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D&D General RP style Problem solver?

So it is rare the last 2 years for us to get new players. Before that we had gotten a slow trickle from con and store games... but since covid we haven't. We recently lost a player (to an out of game tragedy) in a way that well sad was not unforeseeable, so we tried to bring in a new player.

This is not the first one that didn't work out, but the reason given was a new one.

So this player (someone I still consider a friend) is leaving the group at the end of this campaign. the reason is he feels "we don't role play we problem solve"

now I have heard of plenty of issues with role playing both pro and con, but I had never heard this one. So we asked for more info and here is the example he gave.

We came to the town and of the 6 or 7 NPCs you had names for 3 or 4 of them had problems. one or two would need help that only we could solve, 2 or 3 would have issues that would lead to adventure hooks and sometimes you would have one or two out right be combat threats...

in a game 6ish months ago they came to a small town where the water had stopped flowing to the local 'wishing well' because were beavers had damned up the water. they also had a bard ensorcereing the minds of town guard and being a jerk, and I had the children of two families that didn't have any money want to get married but neither family saw any reason to help, and finally there were 2 rumors flying around 1 of a small dragon in the mountains and 1 of a roaming bit of undead seen near an old cemetary... the PCs helped the 2 kids get married (and the mount of money they threw would be like if Jeff Bazos came to help me get married) they killed the bard (getting 2 cool items) and went and talked to the were beavers restoreing the water... they ignored the dragon, the undead and spent a night at the local church meeting the local priest, and had a card game with the milita (party split that was same night) then they moved on.

what he said is that almost everyone named (and he pointed out I obviously didn't have names for the town guard and made them up on the spot when he and another PC went to ask them to play cards) had a problem. he wanted to play were there were not 'trouble everywhere we go' and then went on to say that in his old games they would go to towns, meet people buy things and not hear anything about trouble for months at a time...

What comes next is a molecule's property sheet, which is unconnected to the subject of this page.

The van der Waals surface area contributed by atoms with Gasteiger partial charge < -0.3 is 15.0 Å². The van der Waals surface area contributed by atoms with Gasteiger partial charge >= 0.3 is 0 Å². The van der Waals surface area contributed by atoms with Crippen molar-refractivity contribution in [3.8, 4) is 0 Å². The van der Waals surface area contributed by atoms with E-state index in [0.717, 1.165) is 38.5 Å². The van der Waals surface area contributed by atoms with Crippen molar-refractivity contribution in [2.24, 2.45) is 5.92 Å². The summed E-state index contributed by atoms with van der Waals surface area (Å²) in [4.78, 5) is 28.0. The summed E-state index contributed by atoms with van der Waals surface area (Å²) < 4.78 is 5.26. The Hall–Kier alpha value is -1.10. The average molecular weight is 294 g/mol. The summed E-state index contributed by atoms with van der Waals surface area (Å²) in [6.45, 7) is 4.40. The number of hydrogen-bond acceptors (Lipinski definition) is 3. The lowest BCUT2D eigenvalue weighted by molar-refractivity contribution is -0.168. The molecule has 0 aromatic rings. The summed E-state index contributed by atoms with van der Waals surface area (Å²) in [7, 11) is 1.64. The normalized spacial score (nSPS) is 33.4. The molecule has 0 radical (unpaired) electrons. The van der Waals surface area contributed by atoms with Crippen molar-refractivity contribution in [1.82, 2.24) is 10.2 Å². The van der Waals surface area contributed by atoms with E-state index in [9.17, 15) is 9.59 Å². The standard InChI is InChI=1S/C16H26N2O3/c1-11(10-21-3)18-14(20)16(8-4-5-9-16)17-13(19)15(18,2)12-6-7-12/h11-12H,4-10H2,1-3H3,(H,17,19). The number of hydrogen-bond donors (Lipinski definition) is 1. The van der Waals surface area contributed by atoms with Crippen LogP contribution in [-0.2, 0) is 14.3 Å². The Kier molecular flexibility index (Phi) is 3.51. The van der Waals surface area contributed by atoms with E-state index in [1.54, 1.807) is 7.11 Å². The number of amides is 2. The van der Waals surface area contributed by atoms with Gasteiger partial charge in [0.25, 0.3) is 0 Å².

so would you say that 'problem solver' is a type of roleplay? have you ever found someone that did or did not like it?

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Magic Wordsmith
Given that roleplaying is just a player deciding what their character does, certainly attempting to solve problems is part of roleplaying.

What it sounds like is the player wants low-stakes or no-stakes play where it's really more about portraying a character and exploring reasonably safe areas than overcoming challenges. This doesn't strike me as a great fit for a game billed as being about bold adventurers confronting deadly perils in a world of swords and sorcery, but people like what they like.


Tension, apprension, and dissension have begun
So, the player wanted to find people who were already established as people ("named" seems likely to correlate to this) who weren't there as the sharp ends of adventure hooks (which seems to be the "had problems" thing) and wants time to explore setting and NPCs and whatever without the feeling there's some ticking clock, or the Damoclesian metaphor of your choice, hanging over them.